Some call it bandit camping. Some call it guerrilla camping. I call it stealth camping but it's all basically the same: sleeping overnight anywhere you don't have permission to do so. It's often illegal and sometimes dangerous but it can also be an absolute necessity and even kinda fun. The very name refers to a kind of self-fulfilling prophecy, as in, "if you got caught, you must not have been stealth camping". To anyone who says "I've never ever camped anywhere without permission!", I would ask "How long you been on the trail?"
I first heard the term from my brother while we were planning a long motorcycle trip. He called it guerrilla camping and described it as "camping in the corner of a farmer's field". I started doing it myself in the Great Smoky Mountains of Tennessee. That is one heavily regulated national park and if you're thru-hiking, you're only allowed to stay in the shelters provided. Unless they're full. Full of soaking wet rookies and snoring old men. And they're way off the trail. And it's late so you'll wake up everyone in the shelter. In those situations, you find a good spot and you play by the rules. Here are the rules:
1) Set UP after sunDOWN.
2) Break DOWN before sunUP.
3) Leave no trace.
4) If anyone says anything, just move.
Ideally, it works like this: You hike into a small town late on a Sunday evening to get your re-supply box from the post office that opens at 9am the next morning. Before it gets dark, spend some time asking around. Often, a kind soul will give you permission to stay on their property or they'll know of a city park or a church yard that is safe. If not, start looking. You want somewhere discreet. Somewhere that even the faint light from inside your tent will not attract attention. A place you will only have to come and go from once. And, if you're like me, somewhere that offers the most challenge - the most risk. More on that in a minute. If possible, you scope out your spot while it's still light outside. Is it as discreet as you first thought? After dark, you slip off the sidewalk and get to your secret spot. Set up your tent quietly and quickly and climb inside. As soon as you wake in the morning, reverse the process and make your escape. Hit the post office as planned and get back to the trail.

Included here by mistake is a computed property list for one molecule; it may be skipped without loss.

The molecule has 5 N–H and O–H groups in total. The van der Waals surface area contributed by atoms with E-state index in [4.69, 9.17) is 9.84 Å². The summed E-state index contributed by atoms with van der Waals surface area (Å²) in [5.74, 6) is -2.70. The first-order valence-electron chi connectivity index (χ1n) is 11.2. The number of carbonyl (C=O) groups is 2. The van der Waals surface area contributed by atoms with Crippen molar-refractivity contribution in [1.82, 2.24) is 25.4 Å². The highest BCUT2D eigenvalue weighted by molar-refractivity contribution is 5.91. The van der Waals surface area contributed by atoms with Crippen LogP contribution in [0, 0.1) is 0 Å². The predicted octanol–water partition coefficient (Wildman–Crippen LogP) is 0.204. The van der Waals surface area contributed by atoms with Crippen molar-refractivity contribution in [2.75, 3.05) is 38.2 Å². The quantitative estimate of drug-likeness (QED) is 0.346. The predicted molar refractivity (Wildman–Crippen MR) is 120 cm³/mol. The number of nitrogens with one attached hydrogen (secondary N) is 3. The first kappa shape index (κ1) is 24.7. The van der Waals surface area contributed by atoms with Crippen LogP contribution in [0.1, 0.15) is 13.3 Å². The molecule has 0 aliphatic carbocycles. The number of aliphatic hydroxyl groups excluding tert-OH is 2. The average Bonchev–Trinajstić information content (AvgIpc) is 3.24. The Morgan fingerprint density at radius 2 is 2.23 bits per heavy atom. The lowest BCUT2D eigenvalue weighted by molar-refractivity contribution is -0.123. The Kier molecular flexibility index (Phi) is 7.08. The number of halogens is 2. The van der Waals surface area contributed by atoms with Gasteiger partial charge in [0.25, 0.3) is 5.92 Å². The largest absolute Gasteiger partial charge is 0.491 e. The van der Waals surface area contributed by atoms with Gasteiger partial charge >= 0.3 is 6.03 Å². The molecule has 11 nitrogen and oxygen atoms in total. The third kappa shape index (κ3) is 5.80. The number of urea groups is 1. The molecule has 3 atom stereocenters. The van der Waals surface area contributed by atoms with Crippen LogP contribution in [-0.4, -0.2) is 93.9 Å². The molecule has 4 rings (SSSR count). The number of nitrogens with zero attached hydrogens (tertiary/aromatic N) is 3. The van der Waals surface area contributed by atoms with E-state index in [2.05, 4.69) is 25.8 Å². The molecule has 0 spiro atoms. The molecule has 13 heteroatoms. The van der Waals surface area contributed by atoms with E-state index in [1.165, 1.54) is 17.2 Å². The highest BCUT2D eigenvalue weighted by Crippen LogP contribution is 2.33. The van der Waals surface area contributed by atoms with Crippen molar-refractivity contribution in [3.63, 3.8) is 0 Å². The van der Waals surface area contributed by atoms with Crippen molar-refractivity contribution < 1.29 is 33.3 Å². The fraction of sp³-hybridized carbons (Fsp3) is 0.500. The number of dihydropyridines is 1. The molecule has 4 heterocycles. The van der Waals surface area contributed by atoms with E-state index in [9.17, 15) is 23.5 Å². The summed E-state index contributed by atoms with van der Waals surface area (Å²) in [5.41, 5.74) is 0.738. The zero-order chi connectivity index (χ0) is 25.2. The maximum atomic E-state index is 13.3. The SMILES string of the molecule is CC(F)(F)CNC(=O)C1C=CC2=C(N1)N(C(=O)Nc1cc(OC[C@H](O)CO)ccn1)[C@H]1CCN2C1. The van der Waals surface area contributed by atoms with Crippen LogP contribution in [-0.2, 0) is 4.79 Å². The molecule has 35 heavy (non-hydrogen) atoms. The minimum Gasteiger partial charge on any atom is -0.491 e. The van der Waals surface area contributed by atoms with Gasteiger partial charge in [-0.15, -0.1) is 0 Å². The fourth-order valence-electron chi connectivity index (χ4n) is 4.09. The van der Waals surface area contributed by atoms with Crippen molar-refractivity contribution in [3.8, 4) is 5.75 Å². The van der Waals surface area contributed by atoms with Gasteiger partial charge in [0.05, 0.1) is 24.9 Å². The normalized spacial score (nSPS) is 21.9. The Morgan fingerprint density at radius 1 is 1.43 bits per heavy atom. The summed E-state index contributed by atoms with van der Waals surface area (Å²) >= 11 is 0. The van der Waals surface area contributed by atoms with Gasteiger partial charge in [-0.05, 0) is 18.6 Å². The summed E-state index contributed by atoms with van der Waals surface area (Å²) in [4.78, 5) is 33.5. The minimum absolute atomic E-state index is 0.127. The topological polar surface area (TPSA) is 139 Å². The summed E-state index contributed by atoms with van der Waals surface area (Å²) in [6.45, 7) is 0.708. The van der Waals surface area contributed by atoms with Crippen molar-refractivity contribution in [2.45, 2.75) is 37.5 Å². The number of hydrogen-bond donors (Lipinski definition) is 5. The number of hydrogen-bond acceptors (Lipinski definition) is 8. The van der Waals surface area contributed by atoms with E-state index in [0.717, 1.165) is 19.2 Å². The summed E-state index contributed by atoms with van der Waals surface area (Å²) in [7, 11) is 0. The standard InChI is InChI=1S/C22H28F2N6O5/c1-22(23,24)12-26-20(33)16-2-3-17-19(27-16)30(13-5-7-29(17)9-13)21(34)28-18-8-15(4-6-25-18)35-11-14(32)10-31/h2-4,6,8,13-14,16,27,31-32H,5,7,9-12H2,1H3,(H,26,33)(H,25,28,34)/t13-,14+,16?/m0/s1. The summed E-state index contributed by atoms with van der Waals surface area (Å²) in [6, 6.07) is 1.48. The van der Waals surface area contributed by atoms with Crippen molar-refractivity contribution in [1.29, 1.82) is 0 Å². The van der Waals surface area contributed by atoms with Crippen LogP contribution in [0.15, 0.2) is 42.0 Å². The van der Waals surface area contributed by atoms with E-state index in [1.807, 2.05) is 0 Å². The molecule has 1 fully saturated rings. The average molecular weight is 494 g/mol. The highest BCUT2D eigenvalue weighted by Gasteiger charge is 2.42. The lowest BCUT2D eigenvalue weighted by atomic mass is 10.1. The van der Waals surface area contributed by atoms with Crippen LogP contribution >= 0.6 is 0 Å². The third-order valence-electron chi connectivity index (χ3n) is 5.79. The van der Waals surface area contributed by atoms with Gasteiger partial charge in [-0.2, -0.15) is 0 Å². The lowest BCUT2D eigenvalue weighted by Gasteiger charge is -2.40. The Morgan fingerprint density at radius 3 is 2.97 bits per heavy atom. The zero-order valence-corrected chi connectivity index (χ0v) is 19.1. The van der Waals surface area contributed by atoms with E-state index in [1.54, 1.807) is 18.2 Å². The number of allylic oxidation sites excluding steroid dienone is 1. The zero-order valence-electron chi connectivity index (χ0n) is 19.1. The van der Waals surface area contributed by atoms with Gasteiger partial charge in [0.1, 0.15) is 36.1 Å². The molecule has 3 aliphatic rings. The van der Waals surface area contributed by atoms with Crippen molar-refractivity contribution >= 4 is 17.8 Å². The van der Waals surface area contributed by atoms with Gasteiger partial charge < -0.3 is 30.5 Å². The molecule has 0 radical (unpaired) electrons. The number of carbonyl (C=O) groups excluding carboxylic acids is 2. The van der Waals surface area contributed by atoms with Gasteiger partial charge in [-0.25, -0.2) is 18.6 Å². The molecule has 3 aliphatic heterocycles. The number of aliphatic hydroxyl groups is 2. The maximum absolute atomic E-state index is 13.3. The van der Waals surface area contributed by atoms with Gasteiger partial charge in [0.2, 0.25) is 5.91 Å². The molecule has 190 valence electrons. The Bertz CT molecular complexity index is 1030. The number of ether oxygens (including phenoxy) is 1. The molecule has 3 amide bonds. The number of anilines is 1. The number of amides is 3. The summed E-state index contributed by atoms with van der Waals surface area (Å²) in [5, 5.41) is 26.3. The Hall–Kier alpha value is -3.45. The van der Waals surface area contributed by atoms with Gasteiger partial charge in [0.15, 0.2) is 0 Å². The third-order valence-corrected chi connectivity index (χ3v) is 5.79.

The rules, as above, are written in stone. 'Leave no trace' means no trash, no fire, no noise... nothing. There should be no sign that you were ever even there. And if anyone is uncomfortable, for any reason, with you staying where you're staying then you have to move. Even if it's the middle of the night. Even if you don't think they are the property owner. Doesn't matter. Offer an apology and pack your shit up - apparently you weren't as 'stealth' as you thought. And you shouldn't talk about where you're camping (especially to other hikers) until after you do it. I'm always up for sharing a good campsite but stealth camping is best done solo.
I've stealthed in big cities and small towns, in national parks and farmer's fields. I get a weird thrill out of finding ever-increasingly dangerous spots. I've stayed behind a county sheriff's office, in a cemetery, near an airport runway and at the foot of a giant wind turbine generator. I camped near a neighborhood that was made up entirely of NPS Rangers - the very heart of the beast! I once found a spot behind a library that had power outlets, a water spigot, a strong wifi signal and nice little privacy fence. That's as good as a Holiday Inn, to me.
Saturday, February 9, 2013
Michigan has miles and miles of fantastic trails but no one is out there using them! Since November, I've hiked the Shore To Shore Trail, the Potawatomi Trail, the Waterloo-Pinckney Trail and I just checked out the Mason Tract in snow shoes. One of the goals I hope to accomplish by hiking from Belle Isle to Wisconsin Trail is to raise awareness for hiking in our great state.